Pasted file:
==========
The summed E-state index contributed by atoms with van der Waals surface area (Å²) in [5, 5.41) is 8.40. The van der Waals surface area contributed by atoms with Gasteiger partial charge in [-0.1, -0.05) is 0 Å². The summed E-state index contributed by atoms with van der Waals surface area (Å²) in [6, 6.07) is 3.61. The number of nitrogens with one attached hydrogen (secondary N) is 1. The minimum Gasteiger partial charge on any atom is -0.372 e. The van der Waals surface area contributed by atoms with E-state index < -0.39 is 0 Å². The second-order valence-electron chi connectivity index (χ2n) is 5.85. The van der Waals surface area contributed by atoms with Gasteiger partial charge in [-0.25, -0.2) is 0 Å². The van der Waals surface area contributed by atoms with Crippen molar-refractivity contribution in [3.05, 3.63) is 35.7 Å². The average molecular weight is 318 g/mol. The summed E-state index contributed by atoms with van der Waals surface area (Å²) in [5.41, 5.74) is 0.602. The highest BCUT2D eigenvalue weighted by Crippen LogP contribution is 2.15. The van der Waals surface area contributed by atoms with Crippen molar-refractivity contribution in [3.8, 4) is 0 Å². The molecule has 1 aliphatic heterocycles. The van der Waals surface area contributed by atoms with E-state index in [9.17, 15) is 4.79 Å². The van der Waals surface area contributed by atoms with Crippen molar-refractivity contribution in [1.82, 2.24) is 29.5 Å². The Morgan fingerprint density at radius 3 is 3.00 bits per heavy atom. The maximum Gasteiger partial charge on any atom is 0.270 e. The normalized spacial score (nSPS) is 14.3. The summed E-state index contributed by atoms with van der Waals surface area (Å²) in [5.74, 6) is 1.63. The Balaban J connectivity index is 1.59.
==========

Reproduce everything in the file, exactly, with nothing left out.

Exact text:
The summed E-state index contributed by atoms with van der Waals surface area (Å²) in [5, 5.41) is 8.40. The van der Waals surface area contributed by atoms with Gasteiger partial charge in [-0.1, -0.05) is 0 Å². The summed E-state index contributed by atoms with van der Waals surface area (Å²) in [6, 6.07) is 3.61. The number of nitrogens with one attached hydrogen (secondary N) is 1. The minimum Gasteiger partial charge on any atom is -0.372 e. The van der Waals surface area contributed by atoms with E-state index < -0.39 is 0 Å². The second-order valence-electron chi connectivity index (χ2n) is 5.85. The van der Waals surface area contributed by atoms with Gasteiger partial charge in [-0.25, -0.2) is 0 Å². The van der Waals surface area contributed by atoms with Crippen molar-refractivity contribution in [3.05, 3.63) is 35.7 Å². The average molecular weight is 318 g/mol. The summed E-state index contributed by atoms with van der Waals surface area (Å²) in [5.41, 5.74) is 0.602. The highest BCUT2D eigenvalue weighted by Crippen LogP contribution is 2.15. The van der Waals surface area contributed by atoms with Crippen molar-refractivity contribution in [3.8, 4) is 0 Å². The molecule has 1 aliphatic heterocycles. The van der Waals surface area contributed by atoms with E-state index in [9.17, 15) is 4.79 Å². The van der Waals surface area contributed by atoms with Crippen molar-refractivity contribution in [1.82, 2.24) is 29.5 Å². The Morgan fingerprint density at radius 3 is 3.00 bits per heavy atom. The maximum Gasteiger partial charge on any atom is 0.270 e. The normalized spacial score (nSPS) is 14.3. The summed E-state index contributed by atoms with van der Waals surface area (Å²) in [5.74, 6) is 1.63. The Balaban J connectivity index is 1.59.